Lexi Underwood stars in Hulu's adaptation Little Fires Everywhere as Pearl, and we're calling it now: she's one to watch. This past Fall, I chatted with the up-and-coming triple threat (the actress and musician is also an aspiring director) about what it was like working with Reese Witherspoon and Kerry Washington, who plays her mom in the Hulu series; the "surprises" fans of the book can expect; and how she's living out her "dreams of becoming a '90s teenager." Oh yeah, and she's here to set the record straight on just who taught Reese Witherspoon how to TikTok.
POPSUGAR: What first inspired you to go for this role?
Lexi Underwood: The main thing about the show that I absolutely love is that we have an all-female production team. The fact that we have two powerful women at the helm of the show, Kerry and Reese. And then you have Lauren Neustadter from Hello Sunshine and Pilar Savone from Simpson Street. And then we have two female directors, Nzingha Stewart and Lynn Shelton. And then an incredible visionary showrunner Liz Tigelaar. It's such an incredible experience to be able to learn from them. And it's very rare. It doesn't happen often when there's an all-female production team.
"I tell everybody that this is like my Hilary Duff moment."
But casting process-wise, if I'm going to be honest with you, I was not excited about my audition for the show. Because the day before I had lost a show and I was feeling really discouraged. I tell everybody that this is like my Hilary Duff moment for her Lizzie McGuire audition. I was feeling really discouraged. I was like, oh I don't, I don't want to go. I'm was basically about to quit acting, and my mom gave me the confidence and the reassurance to go in there and kill it.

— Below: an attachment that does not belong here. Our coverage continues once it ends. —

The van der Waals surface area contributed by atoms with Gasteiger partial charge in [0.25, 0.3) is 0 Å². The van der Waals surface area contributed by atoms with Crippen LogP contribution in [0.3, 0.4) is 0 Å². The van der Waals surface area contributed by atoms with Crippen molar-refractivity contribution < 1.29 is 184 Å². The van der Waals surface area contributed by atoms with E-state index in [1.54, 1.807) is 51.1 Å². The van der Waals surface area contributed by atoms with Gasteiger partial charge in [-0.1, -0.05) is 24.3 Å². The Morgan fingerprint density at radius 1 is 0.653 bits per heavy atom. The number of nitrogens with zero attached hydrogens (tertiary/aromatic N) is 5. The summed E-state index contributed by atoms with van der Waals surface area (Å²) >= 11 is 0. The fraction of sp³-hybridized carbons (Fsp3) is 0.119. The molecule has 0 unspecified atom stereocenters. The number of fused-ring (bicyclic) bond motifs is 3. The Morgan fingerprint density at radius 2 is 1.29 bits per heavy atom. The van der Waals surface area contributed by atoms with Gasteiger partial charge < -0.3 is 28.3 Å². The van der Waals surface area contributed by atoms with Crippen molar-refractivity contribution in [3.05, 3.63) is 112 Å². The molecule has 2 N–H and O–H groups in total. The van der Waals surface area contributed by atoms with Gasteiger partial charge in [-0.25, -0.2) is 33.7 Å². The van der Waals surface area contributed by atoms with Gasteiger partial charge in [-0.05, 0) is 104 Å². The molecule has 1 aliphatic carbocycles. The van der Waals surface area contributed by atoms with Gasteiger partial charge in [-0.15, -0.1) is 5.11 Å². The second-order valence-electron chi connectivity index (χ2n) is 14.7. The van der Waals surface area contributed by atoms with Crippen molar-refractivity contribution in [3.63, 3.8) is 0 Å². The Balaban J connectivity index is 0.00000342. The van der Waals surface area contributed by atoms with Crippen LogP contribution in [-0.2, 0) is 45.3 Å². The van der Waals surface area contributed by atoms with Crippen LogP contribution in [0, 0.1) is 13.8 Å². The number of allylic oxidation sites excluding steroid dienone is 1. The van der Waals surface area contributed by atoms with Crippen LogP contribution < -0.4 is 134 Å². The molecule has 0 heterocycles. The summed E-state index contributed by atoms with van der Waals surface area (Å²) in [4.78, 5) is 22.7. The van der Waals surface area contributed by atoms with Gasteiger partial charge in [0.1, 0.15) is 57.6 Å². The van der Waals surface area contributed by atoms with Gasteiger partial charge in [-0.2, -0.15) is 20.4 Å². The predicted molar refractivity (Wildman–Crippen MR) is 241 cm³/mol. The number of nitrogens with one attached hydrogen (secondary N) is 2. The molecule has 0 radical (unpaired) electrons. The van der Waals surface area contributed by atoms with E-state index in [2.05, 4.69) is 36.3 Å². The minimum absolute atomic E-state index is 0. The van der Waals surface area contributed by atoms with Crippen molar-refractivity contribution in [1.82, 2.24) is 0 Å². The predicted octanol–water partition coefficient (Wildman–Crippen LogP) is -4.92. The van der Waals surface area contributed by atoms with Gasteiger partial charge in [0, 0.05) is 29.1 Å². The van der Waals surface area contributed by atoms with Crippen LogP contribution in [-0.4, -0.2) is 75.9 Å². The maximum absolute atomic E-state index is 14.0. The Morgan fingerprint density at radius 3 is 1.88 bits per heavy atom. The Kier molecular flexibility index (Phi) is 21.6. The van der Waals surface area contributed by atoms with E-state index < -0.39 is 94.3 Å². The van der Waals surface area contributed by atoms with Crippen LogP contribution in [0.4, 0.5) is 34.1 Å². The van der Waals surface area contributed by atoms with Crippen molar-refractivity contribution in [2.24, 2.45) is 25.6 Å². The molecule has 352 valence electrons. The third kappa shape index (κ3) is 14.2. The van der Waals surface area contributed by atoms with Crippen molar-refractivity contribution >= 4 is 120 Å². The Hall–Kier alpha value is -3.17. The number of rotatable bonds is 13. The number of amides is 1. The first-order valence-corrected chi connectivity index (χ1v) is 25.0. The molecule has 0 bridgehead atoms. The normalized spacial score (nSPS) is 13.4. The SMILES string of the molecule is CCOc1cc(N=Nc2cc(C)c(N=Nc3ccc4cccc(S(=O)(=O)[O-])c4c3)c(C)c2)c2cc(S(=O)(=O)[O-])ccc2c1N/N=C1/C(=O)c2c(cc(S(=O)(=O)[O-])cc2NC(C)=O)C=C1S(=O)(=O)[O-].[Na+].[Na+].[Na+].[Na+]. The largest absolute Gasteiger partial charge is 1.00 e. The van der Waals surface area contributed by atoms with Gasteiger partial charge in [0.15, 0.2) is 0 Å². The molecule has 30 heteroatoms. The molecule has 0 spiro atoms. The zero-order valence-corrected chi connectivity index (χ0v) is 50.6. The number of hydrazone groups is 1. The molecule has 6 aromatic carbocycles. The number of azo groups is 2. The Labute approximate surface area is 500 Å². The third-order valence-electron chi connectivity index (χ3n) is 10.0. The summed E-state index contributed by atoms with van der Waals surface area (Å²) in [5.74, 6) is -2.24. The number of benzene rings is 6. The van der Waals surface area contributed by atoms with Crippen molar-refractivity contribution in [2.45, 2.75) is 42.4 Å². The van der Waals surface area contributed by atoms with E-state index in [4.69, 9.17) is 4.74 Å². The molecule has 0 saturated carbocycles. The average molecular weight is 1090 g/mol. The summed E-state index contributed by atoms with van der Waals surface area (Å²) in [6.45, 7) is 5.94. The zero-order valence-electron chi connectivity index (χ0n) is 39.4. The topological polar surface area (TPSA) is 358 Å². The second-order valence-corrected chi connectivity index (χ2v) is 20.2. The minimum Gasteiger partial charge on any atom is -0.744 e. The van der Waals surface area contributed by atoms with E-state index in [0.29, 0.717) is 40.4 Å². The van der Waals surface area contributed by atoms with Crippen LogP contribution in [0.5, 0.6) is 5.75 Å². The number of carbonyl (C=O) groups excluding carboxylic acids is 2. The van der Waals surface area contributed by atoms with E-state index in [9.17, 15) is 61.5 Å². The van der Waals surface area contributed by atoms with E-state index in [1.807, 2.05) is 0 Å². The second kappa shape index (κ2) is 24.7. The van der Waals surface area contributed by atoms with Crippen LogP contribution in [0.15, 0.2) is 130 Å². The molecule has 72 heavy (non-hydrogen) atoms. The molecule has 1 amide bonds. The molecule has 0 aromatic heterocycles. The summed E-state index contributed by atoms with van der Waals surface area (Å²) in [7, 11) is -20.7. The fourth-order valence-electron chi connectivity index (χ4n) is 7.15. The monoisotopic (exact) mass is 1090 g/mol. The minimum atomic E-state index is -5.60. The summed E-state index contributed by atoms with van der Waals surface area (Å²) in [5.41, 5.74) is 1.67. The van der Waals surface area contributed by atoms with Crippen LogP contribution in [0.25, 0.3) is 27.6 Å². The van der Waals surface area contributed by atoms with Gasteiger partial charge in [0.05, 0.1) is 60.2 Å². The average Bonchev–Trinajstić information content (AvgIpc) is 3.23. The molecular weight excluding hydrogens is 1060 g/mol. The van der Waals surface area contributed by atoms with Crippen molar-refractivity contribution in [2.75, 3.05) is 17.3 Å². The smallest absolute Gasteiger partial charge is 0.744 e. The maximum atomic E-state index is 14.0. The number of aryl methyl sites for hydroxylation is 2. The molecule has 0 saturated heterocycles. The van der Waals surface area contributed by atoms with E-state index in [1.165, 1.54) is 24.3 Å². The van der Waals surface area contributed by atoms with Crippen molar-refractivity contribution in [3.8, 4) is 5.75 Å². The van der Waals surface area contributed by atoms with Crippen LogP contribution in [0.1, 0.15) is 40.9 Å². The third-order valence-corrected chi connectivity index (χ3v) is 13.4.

PS: Did you enjoy the book?
LU: I did. I read it in two days. If you've read the book, it's such a compelling story. You don't want to put the book down. I loved it.
PS: Do you think that fans of the book are going to love the series?
LU: I hope so. As a fan of the book, I love the series, not to be biased or anything. But I love the series. Celeste Ng is a producer, she has visited set. She's very involved with the project as well, she's not letting anything go off the rails or anything crazy. There's definitely some surprises that aren't in the book, but I think that it brings an element of excitement.
PS: Were there any scenes that you felt were especially tricky to film?
LU: Yeah, Miss Kerry and I have a lot of arguments as the show starts to play out. Because the more and more that the season goes by, the more and more that Pearl and Mia's relationship gets a little bit rocky. My very first argument scene with Miss Kerry was a little tricky because, I mean, I've been watching Miss Kerry on television since I can't even remember, like Scandal. I don't know if I should have been watching Scandal at my age, but it was my favorite show, like a family thing.
To have to do a scene that intense with her for the first time was a bit tricky for me, but she gives it her all, she goes in and she's a very method actor. I appreciate that about her because it really gets me in the mindset and the mood. The more and more that I do these arguments, the more and more that I get accustomed to it, so I know what to expect. But the first time I was kind of thrown off, I was like whoa what's happening?! It was really intense.